The angled surface 522 can reduce a contacting surface area between a substrate 50 and the susceptor 520 when the substrate 50 is supported by the susceptor 520. In some embodiments, the substrate 50 may only contact the angled surface 522 during processing without contacting the inner dish 502 or any other surface. By using a relatively steep angle, such as between about three degrees and about twenty degrees from the upper surface of the inner dish 502, such as between about four degrees and about twelve degrees, for example about seven degrees, a smaller surface area of the substrate edge contacts the susceptor during processing, which reduces the amount of conductive heat that can be transferred from the susceptor 520 to the substrate 50. The angle and location of the angled surface 522 could be modified to achieve different thermal profiles during processing. In some embodiments, bumps, such as bumps 118, shown in FIGS. 1B and 1C could extend from inner dish 502 at locations closer to the center of the inner dish 502 to prevent a sagging substrate from contacting the inner dish 502.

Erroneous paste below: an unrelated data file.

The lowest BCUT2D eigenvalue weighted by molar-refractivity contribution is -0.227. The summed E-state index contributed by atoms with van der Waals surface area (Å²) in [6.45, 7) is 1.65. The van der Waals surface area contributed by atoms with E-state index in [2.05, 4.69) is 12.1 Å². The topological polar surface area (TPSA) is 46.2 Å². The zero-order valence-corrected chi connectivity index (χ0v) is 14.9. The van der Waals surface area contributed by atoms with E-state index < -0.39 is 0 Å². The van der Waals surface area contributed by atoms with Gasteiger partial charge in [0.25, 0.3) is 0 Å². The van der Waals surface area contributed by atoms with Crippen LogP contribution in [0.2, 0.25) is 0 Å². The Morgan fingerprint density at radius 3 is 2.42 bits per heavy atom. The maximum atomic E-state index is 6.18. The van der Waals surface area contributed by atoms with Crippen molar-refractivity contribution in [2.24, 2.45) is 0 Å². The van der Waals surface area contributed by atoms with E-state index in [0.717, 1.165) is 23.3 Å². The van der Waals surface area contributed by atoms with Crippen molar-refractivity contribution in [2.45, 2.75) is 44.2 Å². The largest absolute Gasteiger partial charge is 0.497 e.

The susceptor embodiments described herein allow for more uniform temperature control of substrates during thermal processes, such as epitaxy. The temperature control is improved by reducing the surface area of the substrate contacting the susceptor, which reduces the amount of conductive heat transferred from the susceptor and the substrate. Conductive heat transfer between the susceptor and the substrate is more difficult to control than radiant heat transfer, the primary source of heat transfer between the susceptor and the substrate. Reducing the surface area of the substrate contacting the susceptor allows for a higher percentage of the heat transfer to be radiant heat resulting in improved temperature control and improved depositions on the substrate. The embodiments disclosed reduce the conductive heat transfer near the edge of the substrate by adding a structure, such as a annular ridge around the center of the inner dish proximate the outer rim, to reduce the contacting surface area between the susceptor and the substrate. The embodiments disclosed also prevent the possibility of substantial amounts of conductive heat transfer near the center of the substrate by including three bumps to support a substrate above the inner dish if the substrate sags.